Guppy 22 Plans Generation Y Catalog
For the past year, Guppy 22, Newton, MA, has been selling alternative clothing and accessories to people ages 10 to 24 on a Web site at www.guppy22.com.
In a unique twist on interactive marketing, the Web site not only features surveys, directories of the country's best skiing and skateboarding spots and daily jokes, quotes and trivia facts, it also encourages customers to become part of the company's marketing team.
Customers interested in becoming representatives must send personal information to the company via e-mail. If selected, they can receive clothing discounts and a percentage of the profits from purchases made by customers they referred to the company in exchange for handing out fliers and stickers.
Although company president and CEO Daniel Borer would not reveal sales figures, there are more than 300 marketing representatives spreading the word around the country, and the initial catalog drop of 500,000 will be sent entirely to names from Guppy 22's house file, he said.
The company is in tune with its market because it is the market, said Borer, 22, who decided not to complete his bachelor's degree program at Brandeis University when Guppy 22 got off the ground. Borer started the company with three friends and $170,000 of his own and family members' savings after noticing that the types of clothes he liked were not readily available and often were overpriced.
"We understand the market because we're so close to it," Borer said. "The oldest person in the company is 26."
The upper age cap may change because the company is in negotiations to hire an experienced catalog executive to set up the catalog, for which the company already has received tens of thousands of requests.
Although requests from interested customers have encouraged Guppy 22 to move forward in creating a catalog, it was not the driving force. The Web site was designed with a dual purpose: Besides selling clothes, jewelry and cosmetics, it conducts market research on its customer base through surveys that ask customers what their favorite brands are, how much they spend on clothes and what color they would choose if they were to dye their hair.
"We've always wanted to do a catalog. The catalog market for this age group is an underserved market and a hot market where there's a lot of room for growth," Borer said. "There are only a few other catalogs targeting this group, and they're bringing in three times the response rate of regular apparel catalogs."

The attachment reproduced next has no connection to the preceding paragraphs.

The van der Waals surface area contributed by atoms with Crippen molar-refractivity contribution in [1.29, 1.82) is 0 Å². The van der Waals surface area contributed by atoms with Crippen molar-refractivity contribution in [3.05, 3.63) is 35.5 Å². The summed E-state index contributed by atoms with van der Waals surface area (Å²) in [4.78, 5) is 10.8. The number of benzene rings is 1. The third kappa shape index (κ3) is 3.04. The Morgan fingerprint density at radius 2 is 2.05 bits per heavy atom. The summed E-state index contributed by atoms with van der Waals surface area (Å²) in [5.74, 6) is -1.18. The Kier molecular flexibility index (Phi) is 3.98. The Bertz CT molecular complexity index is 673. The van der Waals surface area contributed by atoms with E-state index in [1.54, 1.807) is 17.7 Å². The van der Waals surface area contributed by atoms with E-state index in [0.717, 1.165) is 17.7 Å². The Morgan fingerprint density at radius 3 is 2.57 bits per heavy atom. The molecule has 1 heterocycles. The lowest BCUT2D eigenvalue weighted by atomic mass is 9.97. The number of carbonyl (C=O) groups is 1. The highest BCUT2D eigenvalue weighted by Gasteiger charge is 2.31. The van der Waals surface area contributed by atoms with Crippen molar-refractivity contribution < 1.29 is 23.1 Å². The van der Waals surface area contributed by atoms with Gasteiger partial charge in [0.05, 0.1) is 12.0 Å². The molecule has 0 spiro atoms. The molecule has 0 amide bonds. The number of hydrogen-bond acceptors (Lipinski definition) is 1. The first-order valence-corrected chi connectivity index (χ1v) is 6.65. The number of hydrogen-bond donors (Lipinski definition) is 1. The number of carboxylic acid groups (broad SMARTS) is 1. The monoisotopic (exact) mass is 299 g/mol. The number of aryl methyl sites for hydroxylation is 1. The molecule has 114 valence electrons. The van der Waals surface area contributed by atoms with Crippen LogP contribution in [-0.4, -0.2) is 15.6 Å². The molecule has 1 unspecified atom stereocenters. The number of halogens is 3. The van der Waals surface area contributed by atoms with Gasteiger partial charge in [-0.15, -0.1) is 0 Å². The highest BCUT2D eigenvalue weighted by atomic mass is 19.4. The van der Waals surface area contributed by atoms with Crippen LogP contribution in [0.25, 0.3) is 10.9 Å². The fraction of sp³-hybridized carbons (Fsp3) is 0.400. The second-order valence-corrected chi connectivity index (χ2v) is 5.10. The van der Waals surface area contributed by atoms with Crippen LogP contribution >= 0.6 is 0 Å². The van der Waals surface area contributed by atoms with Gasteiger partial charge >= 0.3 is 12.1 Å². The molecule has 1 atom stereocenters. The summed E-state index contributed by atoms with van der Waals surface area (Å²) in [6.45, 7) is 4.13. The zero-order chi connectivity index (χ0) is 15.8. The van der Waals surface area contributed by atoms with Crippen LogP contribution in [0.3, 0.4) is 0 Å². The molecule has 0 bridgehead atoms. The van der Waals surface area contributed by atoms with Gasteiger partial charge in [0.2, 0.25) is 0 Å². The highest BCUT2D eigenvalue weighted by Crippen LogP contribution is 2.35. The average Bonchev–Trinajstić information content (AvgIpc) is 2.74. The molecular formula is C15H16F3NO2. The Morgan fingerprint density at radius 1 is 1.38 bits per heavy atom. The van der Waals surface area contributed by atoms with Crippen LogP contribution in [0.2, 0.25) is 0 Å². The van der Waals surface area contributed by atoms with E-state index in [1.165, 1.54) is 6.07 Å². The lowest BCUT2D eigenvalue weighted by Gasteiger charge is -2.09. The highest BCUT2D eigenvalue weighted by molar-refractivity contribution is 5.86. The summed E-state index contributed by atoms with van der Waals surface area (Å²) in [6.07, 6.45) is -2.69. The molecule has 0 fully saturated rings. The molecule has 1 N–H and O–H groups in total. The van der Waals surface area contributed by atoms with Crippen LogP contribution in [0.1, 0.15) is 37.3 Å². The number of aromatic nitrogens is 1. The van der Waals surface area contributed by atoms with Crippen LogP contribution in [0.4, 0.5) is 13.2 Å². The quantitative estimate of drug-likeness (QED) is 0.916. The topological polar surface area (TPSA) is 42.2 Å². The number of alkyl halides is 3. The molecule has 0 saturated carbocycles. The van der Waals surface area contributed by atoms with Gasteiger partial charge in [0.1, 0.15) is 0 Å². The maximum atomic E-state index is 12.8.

Although Generation Y catalogers such as Delia's and Zoe have drawn a great deal of attention, Borer said Alloy is the only catalog for the age group that targets both boys and girls as Guppy 22 does.
Though Guppy 22 has been able to sell apparel to young people over the Internet, he said there are several reasons why the Internet cannot fully serve this group.
"A lot of teens don't have access to the Internet, or their parents, who are a major influence on their purchasing, don't feel comfortable having their credit card number used on the Internet," he said.
Although much of the details of structuring the catalog will be left to the future catalog director, the company has definite plans to keep the fresh, young character of the Web site.
"We definitely will have content," Borer said. "It may not be exactly like the Web, but it will be content relevant to the market."
In addition to its unique style of content, Borer said, Guppy 22 hopes to become known as a company that puts an emphasis on customer service. To boost its standards, he wants the new catalog director to help set up an in-house call center.
"At a lot of the outsourced phone centers people answer the phone for so many different catalogs. We want to make sure that people answering the phone are familiar with our merchandise," Borer said.
The company also is negotiating to receive additional financing for the catalog.